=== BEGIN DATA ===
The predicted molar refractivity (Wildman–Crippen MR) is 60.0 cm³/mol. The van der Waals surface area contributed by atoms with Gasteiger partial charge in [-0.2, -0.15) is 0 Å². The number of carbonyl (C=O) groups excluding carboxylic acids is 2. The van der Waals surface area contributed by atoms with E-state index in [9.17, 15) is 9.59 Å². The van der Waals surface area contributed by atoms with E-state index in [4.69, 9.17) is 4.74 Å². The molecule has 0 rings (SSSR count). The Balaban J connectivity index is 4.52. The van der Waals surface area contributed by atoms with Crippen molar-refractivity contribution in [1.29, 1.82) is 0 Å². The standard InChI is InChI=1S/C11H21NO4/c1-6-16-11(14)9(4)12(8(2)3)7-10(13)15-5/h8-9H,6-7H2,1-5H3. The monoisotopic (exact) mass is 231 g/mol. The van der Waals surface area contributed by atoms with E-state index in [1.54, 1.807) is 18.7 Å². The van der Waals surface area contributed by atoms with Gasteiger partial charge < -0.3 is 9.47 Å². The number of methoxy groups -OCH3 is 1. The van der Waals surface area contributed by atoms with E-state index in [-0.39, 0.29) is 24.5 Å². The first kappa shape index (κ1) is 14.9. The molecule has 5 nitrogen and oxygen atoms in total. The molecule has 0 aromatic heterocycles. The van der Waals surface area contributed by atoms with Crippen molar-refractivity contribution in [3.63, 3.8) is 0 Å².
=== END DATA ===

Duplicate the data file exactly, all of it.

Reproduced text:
The predicted molar refractivity (Wildman–Crippen MR) is 60.0 cm³/mol. The van der Waals surface area contributed by atoms with Gasteiger partial charge in [-0.2, -0.15) is 0 Å². The number of carbonyl (C=O) groups excluding carboxylic acids is 2. The van der Waals surface area contributed by atoms with E-state index in [9.17, 15) is 9.59 Å². The van der Waals surface area contributed by atoms with E-state index in [4.69, 9.17) is 4.74 Å². The molecule has 0 rings (SSSR count). The Balaban J connectivity index is 4.52. The van der Waals surface area contributed by atoms with Crippen molar-refractivity contribution in [1.29, 1.82) is 0 Å². The standard InChI is InChI=1S/C11H21NO4/c1-6-16-11(14)9(4)12(8(2)3)7-10(13)15-5/h8-9H,6-7H2,1-5H3. The monoisotopic (exact) mass is 231 g/mol. The van der Waals surface area contributed by atoms with E-state index in [1.54, 1.807) is 18.7 Å². The van der Waals surface area contributed by atoms with Gasteiger partial charge < -0.3 is 9.47 Å². The number of methoxy groups -OCH3 is 1. The van der Waals surface area contributed by atoms with E-state index in [-0.39, 0.29) is 24.5 Å². The first kappa shape index (κ1) is 14.9. The molecule has 5 nitrogen and oxygen atoms in total. The molecule has 0 aromatic heterocycles. The van der Waals surface area contributed by atoms with Crippen molar-refractivity contribution in [3.63, 3.8) is 0 Å².